‘Dead men walking’ / ‘Hauling ass’ / ‘Desperate and disfigured’

‘Dead men walking.’ That’s The Intercept’s take on Russian mercenary leader Yevgeny Prigozhin and Russia’s President Vladimir Putin after Prigozhin’s apparently failed attempt to overthrow Putin.
 A Russian TV anchor and Kremlin propagandist: “Our country will never be the same again” …
 Poynter media watchdog Tom Jones: CNN’s weekend coverage of the Russian situation shined.
 A Wesleyan University scholar says the episode has shredded Putin’s “strongman” image …
 … and The Telegraph says it’s raised U.S. concerns about who controls Russia’s nuclear arsenal …
 … but it’s boosted spirits in Ukraine.
 The Intercept again: As Ukraine’s worked to liberate more territory occupied by Russia, it’s escalated censorship of journalists trying to cover the front lines.
 The Hollywood Reporter: Before he turned on Putin, Prigozhin made propaganda movies to sell his war.

‘The soul of Chicago.’ Mayor Johnson is praising Chicago billionaire James Crown, who died Sunday in a car crash at a Colorado race track …
 … on his 70th birthday, less than a month after he committed to spearheading an ambitious Civic Committee initiative to cut Chicago’s violent crime.

For Chicago, rainbows. The bursts of rain that disrupted the city’s Pride Parade had an apt upside: Vivid rainbows caught by many a camera …
 … but the weather wasn’t so kind as it moved east into Indiana and beyond.

‘Hauling ass.’ Although the top speeds for NASCAR racers next Sunday may not be evident until Saturday’s qualifying runs, a race veteran tells the Sun-Times that drivers’ aggression will amaze spectators.
 Axios Chicago’s Justin Kaufmann is excited: “It's like Mario Kart … alive on Michigan Avenue.”
 The Tribune: 40 cars racing around downtown in warm, humid weather ain’t gonna improve air quality.
 Author and Atlantic contributor James Fallows explains why he and his wife bought a Tesla—despite founder Elon Musk’s damage to public discourse.
 As electric vehicles cut into gasoline sales, more states are considering taxing auto travel by the mile instead of the gallon.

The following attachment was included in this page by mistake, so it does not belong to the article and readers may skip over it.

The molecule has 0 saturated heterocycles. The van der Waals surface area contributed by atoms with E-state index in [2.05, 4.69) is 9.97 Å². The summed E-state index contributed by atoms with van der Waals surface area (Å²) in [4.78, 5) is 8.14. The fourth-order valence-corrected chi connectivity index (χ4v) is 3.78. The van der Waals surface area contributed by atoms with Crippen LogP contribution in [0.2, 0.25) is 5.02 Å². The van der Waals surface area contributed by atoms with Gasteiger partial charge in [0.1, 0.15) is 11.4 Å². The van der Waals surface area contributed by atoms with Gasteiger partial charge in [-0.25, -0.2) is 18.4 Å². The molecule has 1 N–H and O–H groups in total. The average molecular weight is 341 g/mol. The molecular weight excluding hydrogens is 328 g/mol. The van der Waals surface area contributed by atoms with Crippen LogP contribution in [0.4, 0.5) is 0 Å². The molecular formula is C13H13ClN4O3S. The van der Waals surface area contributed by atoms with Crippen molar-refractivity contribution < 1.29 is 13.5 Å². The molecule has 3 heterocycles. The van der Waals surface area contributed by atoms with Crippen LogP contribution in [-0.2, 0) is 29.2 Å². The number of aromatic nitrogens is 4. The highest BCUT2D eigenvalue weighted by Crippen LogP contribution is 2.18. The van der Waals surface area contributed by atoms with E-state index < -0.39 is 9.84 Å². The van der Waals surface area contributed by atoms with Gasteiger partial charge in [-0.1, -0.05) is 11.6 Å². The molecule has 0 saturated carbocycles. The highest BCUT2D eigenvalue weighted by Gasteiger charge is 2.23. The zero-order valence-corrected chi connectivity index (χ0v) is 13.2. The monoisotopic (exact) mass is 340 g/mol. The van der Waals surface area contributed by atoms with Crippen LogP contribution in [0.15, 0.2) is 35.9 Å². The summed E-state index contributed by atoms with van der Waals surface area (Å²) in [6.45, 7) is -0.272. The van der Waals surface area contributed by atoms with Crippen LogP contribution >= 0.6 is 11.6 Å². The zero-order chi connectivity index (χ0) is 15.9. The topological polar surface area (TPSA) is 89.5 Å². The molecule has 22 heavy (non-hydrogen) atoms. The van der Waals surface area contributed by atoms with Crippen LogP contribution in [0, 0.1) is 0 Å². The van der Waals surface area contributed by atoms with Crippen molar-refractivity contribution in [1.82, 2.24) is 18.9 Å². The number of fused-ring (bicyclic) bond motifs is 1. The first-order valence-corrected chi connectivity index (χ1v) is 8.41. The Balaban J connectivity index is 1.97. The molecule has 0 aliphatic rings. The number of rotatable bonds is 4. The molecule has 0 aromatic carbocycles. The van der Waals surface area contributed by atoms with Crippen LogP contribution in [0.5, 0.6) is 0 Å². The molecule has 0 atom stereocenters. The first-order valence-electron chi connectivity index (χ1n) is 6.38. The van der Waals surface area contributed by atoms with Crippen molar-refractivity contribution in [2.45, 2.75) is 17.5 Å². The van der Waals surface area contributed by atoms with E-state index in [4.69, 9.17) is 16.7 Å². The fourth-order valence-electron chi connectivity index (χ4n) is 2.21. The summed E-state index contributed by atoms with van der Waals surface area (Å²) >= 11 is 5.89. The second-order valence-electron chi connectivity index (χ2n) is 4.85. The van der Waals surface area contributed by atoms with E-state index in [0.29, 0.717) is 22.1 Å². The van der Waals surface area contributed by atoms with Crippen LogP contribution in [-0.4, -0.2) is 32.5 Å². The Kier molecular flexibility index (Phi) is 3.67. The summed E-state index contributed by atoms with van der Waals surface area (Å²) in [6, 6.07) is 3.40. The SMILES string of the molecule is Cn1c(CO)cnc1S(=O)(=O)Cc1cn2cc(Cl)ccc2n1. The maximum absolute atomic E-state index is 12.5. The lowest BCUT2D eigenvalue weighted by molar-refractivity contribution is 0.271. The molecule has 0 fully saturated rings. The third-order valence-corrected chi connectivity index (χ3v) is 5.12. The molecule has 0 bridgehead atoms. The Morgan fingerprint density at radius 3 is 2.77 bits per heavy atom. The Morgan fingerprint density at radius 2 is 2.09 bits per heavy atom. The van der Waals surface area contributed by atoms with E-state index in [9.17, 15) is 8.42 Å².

‘There are far better uses for $6.5 billion.’ Community activist and civic leader* Marj Halperin, in a letter to the Sun-Times, condemns plans to pour taxpayer money into a big residential, transit and business development just west of Soldier Field.
 Hey, maybe some of it could help get the hazardous lead paint out of Chicago Public Schools.

Supreme suspense. The AP lists some of the big decisions still to come from the Supreme Court before it breaks for summer …
 … including a case about state lawmakers’ power to make rules for federal elections—independent of state courts’ authority (December link).
 PolitiFact rates Donald Trump’s 2020 election assertions “Pants on Fire.”

‘Unreliable Artificial Intelligence-Generated News.’ That’s what NewsGuard calls websites operating with little or no human oversight, publishing articles written largely or altogether by bots. And it counts at least 141 major brands unintentionally supporting the spread of that misinformation.
 Here’s NewsGuard’s UAIN site tracker.

‘Desperate and disfigured.’ ProPublica unzips a report on “the secretive world of penile enlargement.”
 The Washington Post: Facebook parent Meta’s new AI lets people make chatbots. They’re using it for sex.
 Writing in Wired, a University of Oxford digital ethics scholar sees a future in which “we … accept pornographic deepfakes as a normal way of fantasizing about sex, only that we outsource some of the work that used to happen in the brain to a machine.”

How’s this edition look? We’re tweaking the Chicago Public Square format for legibility this week. Better or worse? Let us know what you think by replying to any email edition or emailing design@chicagopublicsquare.com.
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Summer’s here and the time is right for glancing at these T’s. Your seasonal wardrobe’s not complete without a Square cap and T-shirt, as sported yesterday by reader Steve Ignots, dressed to the nines.
 Support Square in any amount—one-time (nice!) or recurring (nicer!)—and you get $5 off either or both.
 Elizabeth Austin made this edition better.

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* And esteemed former colleague to your Square columnist at the late WXRT News (2019 link).

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